Useable land is a finite space, and with a growing global population, countries have been exploring the use of underground space as a strategic resource to sustain the growth of their society and economy. However, the effects of impact loading on rocks that have been heated, and hence the integrity of the underground structure, are still not fully understood and has not been included in current design standards. Such scenarios include traffic accidents and explosions during an underground fire. This study aims to provide a better understanding of the dynamic load capacity of Carrara marble at elevated temperatures. Dynamic uniaxial compression tests are performed on Carrara marble held at various temperatures using a split-Hopkinson Pressure Bar (SHPB) setup with varying input force. A customized oven is included in the SHPB setup to allow for testing of the marble specimens in a heated state. After the loading test, a three-wave analysis is performed to obtain the dynamic stress-strain curve of the specimen under loading. The fragments of the failed specimens were also collected and dry-sieved to obtain the particle size distribution. The results reveal that the peak stress of specimens that have been heated is negatively correlated with the heating temperature. However, the energy absorbed by the specimens at peak stress at all temperatures is similar, indicating that a significant amount of energy is dissipated via plastic deformation. Generally, fragment size is also found to show a negative correlation with heating temperature and loading pressure. However, in some cases this relationship does not hold true, probably due to the occurrence of stress shadowing. Linear Elastic Fracture Mechanics has been found to be generally applicable to specimens tested at low temperatures; but at higher temperatures, Elastic-Plastic Fracture Mechanics will give a more accurate prediction. Another contribution of this study is to show that other than the peak stress of the

  17. A Rb-Sr isotope study of a young granite sheet at Marble Delta, southern Natal

    International Nuclear Information System (INIS)

    Naidoo, D.D.; Eglington, B.M.; Harmer, R.E.

    1989-01-01

    Rb-Sr isotope data are presented for two apophyses of a granite sheet intrusive into marble at Marble Delta, southern Natal. Granite samples collected near the margins of these apophyses contain calcite and are thought to have been contaminated by the marble during intrusion of the granite magma. In contrast, those further away from contacts lack calcite. The 'uncontaminated' granite samples define an isochron date of 899 ± 11 Ma. This data is thought to represent the intrusive age of the granite sheet. 11 refs., 5 figs., 2 tabs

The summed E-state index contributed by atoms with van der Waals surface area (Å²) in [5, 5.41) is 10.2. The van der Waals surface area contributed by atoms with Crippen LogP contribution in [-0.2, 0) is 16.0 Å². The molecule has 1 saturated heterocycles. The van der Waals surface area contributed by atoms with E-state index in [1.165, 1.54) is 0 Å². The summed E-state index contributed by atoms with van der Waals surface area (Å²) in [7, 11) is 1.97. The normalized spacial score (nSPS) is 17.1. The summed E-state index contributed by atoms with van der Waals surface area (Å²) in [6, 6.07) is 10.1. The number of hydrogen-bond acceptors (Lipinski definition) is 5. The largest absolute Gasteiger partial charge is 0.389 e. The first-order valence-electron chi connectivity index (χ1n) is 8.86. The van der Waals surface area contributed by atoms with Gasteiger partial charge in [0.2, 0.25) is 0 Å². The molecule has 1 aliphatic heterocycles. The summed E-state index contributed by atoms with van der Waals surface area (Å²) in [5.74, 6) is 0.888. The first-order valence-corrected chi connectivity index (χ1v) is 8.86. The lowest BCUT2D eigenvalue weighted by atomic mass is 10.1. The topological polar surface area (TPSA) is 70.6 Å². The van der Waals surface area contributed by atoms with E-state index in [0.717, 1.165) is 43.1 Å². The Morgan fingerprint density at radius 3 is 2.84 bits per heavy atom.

18. DEGRADATION AND CONSERVATION OF MARBLE IN THE GREEK ROMAN HADRIANIC BATHS IN LEPTIS MAGNA, LIBYA

    OpenAIRE

    Nabil.A. ABD EL-TAWAB

    2012-01-01

    The Hadrianic Baths is one of the most important archaeological sites in Leptis Magna- Libya. It was built at the command of Emperor Hadrian in the early 2nd century CE; they represent some of the most lavish structures of Leptis Magna. It is unique in design and building technique. It was built of limestone, marble and brick. This paper mainly describes the deterioration of marble. The marble in the monuments can be classified into several types, based on its color, texture, chemical composi...

  19. Production and properties of artificial antimicrobial marble; Jushikei zinzo dairiseki no kokin kako

    Energy Technology Data Exchange (ETDEWEB)

    Amano, Ryozo; Miyamoto, Hiroyuki [INAX Corp., Aichi (Japan)

    1999-11-01

    There are many cases in which they are suitable for the growth of the microorganism on bathrooms and lavatories, kitchens, etc., which are the place where the artificial marble product is installed. Therefore, the generation of the fouling of the microorganism by the aberrant growth is also abounding. Then, it developed the antimicrobe artificial marble for the purpose of suppressing growth of bacteria in the surface of the product. Here, this paper describes the gist in doing antimicrobial treatment in the resin systems artificial marble product. (NEDO)

  20. Marble waste characterization as a desulfurizing slag component for steel